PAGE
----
Over the last several years, a broad coalition of Main Street businesses and organizations from across the country have come together to urge Congress to support marketplace fairness. With the introduction and strong bi-partisan support for the Marketplace Fairness Act, these groups have formally joined together to form the Marketplace Fairness Coalition. The members of the coalition represent nearly 3 million businesses, associations and organizations across the country. I’m proud to say that the International Council of Shopping Centers is one of the driving forces behind the coalition.

In addition to the private sector, I see a great deal of momentum for e-fairness growing at all levels of government, from local communities to state legislatures to Capitol Hill. Each month more states put pressure on Internet sellers to play by the same rules as their brick-and-mortar counterparts and collect sales tax at the point-of-purchase.  They need the support of Congress to get it done.  And we’re working to make sure they get it.

I have never been more optimistic about the chances of enacting federal legislation. And it has never been more important. Local businesses cannot afford another year of competing on an un-level playing field. Every day Main Street retailers are forced to shutter their doors because they simply cannot compete against an entire industry that enjoys a de-facto 5-10% government subsidy.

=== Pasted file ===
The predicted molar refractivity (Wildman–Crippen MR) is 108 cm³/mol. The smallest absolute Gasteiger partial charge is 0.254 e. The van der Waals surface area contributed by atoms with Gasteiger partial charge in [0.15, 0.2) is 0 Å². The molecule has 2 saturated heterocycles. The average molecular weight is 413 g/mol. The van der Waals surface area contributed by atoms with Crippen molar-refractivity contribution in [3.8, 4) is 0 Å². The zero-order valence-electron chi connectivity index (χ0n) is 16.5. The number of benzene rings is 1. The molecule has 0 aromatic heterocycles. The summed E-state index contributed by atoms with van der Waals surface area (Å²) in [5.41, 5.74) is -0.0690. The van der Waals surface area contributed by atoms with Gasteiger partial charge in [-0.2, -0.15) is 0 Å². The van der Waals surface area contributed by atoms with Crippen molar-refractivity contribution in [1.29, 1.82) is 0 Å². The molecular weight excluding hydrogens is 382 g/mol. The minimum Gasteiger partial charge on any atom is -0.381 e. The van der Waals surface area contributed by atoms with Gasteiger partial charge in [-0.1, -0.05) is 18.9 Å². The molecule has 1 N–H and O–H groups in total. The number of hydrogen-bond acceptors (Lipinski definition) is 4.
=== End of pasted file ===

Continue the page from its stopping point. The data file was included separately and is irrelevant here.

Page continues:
Please join us as we work to level the playing field for all retailers. Visit our website, sign up for updates and follow us on Twitter. Talk to your elected officials in Washington D.C. Tell them that we all need a sales tax system that supports our 21st Century marketplace. Tell them that they should support the Marketplace Fairness Act. We’re closer than ever to passing federal legislation this Congress. We need your support to get it done.

Michael P. Kercheval is the President and Chief Executive Officer of the International Council of Shopping Centers (ICSC). Founded in 1957, ICSC is the premier global trade association of the shopping center industry.

Congress should take better care of the instruments of business